GSoC 2019 - Final Report
Image source: casals

GSoC 2019 - Final Report

This week marks the end of the third (and last) month of (GSoC). Here is a summary of what happened in these past weeks.

Sometimes we can choose the paths we follow

This summer has been really fun. Getting accepted into GSoC was kind of unexpected, and working on this project involved stepping out of my comfort zone - which I really like. I hadn’t ventured into game development before, and the architecture used by Terasology was completely new to me. At the same time, however, it was close to home in terms of research subject: “collective behavior for NPCs” was too good to pass. On top of that, it had been a while since I worked in an open-source project, so I decided to give it a shot.

Best. Decision. Ever.

Conspiracy theory’s got to be simple

My detailed GSoC proposal can be found in the permalinks section below, but the main idea was to “extend the behavior mechanisms of non-playable characters (NPCs) to support collective behavior” in Terasology. In this context, “collective behavior” means that NPCs should be able to form (and act as) groups. For that to happen, it was necessary to:

  • Create a group structure to support grouping of multiple NPCs;
  • Create a collective mind mechanism to reflect a collective behavior among the group members;
  • Improve the existing behavior mechanism to make it compatible with collective behaviors; and
  • Create a usage example and add it to the official repository.

Terasology’s behavior mechanism uses something called behavior trees, which are great to define complex behaviors for NPCs. These trees, however, depend on states and are usually assigned individually. Even with two or more NPCs have the same tree, they will not necessarily execute the same action under the same conditions, since their internal state may be different from each other.

Working on the points listed above meant dealing with the behavior tree mechanism, extending/modifying them when necessary. Also - since our context involves playing a game - there were a few other things that we wanted:

  • Automatic group creation as a result of existing behaviors;
  • Multiple groups for each NPC, so that each NPC could belong to multiple groups at the same time; and
  • A supergroup structure to make groups discoverable.

All of these points comprised the “goals” and “stretched goals” sections of the GSoC project. I had researhed as much as I could before submitting the proposal, and the first week of the project was all about organizing the next steps. In the end, we established milestones for each phase of GSoC:

  • Phase 1 - Create a group structure for entities
  • Phase 2 - Create a collective reasoning mechanism
  • Phase 3 - Integrate the new mechanism with the existing code

The GitHub project board (link below) was organized according to this plan, and we ended up with the following tasks:

  • Phase 1:
    • Explore possible implementations for the group structure, considering an initial set of application scenarios and existing development initiatives in the game that could help us reach our goals
    • Determine the group structure to be used, considering (i) the classical/in-use behavior tree structure, (ii) existing implementations using behavior trees (i.e. HALO), and (iii) possible alternatives to behavior trees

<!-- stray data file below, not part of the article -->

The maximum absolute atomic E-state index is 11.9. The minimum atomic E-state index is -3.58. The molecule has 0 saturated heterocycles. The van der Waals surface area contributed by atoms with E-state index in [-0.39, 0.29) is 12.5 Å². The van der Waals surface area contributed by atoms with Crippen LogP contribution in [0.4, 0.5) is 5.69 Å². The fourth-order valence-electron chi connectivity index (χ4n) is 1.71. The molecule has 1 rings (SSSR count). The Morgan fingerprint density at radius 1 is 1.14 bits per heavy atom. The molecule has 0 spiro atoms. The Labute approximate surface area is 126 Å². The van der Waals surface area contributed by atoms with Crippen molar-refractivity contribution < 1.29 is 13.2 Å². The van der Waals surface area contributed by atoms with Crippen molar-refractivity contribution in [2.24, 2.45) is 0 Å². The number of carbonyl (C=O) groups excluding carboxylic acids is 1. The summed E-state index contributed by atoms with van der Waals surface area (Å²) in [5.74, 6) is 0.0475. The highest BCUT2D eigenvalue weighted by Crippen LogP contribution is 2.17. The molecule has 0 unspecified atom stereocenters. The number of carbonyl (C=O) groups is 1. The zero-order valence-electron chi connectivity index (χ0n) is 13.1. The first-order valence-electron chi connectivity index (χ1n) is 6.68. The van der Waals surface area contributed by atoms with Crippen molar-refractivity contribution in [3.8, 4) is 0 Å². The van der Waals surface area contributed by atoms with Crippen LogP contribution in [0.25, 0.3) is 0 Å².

• Model the new group structure to be used, mapping the impact on the existing structures and current API
    • Create a progressive scenario and implement it as a module
  • Phase 2:
    • Create a collective hive-like structure to process collective behaviors for NPCs
    • Implement guiding behavior and probabilistic decision mechanisms for a group
    • Create a collective behavior mechanism that would allow assigning identical behavior to all group members (so they would behave in unison)
    • Create an identification mechanism for groups and group members
    • Create different group assignment mechanisms
  • Phase 3:
    • Reflect new behavior structure on a test module
    • Document all changes on existing wikis and repositories
    • Improve the existing Behaviors wiki and tutorial

This list was, of course, adjusted along the course of the project. We also added a few wishlist items that appeared during our discussions, related to the project scope - they are detailed in the GitHub board project.

Hard tasks need hard ways

It was a fun, but not a smooth ride. Weighting all the possible scenarios in the first phase, in particular, involved a lot - a lot - of discarded code. I was also discovering the architecture at the same time, so there were a lot of experiments involved - I wrote all about it before. Even after that, during the second phase I found that the group structure would need to be broken in two pieces and re-implemented, so all collective behavior scenarios discussed would be possible.

Another interesting aspect of the project was the collateral production of code. Creating a module to showcase the new structures required new behaviors, for example - and since I was exploring the environment I decided to venture into pretty much all I could. So, in the end, we had:

  • New creatures - RGB/CYMK/Steel deer and a (paralyzed) wolf. This involved messing with existing prefabs and components from other modules, textures, animations, playing with Blend a bit.
  • New behaviors - from simple things (such as staying still) to a flocking behavior, so we could demonstrate a scenario involving decentralized coordination in a group.
  • A couple of experiments involving movement and pathfinding mechanisms (result from a joint effort to fix a particularly annoying bug)
  • A new asset structure for groups (which was actually a sub-product from one of the requirements - and understanding how to load pre-defined assets from the disk was also pretty nice)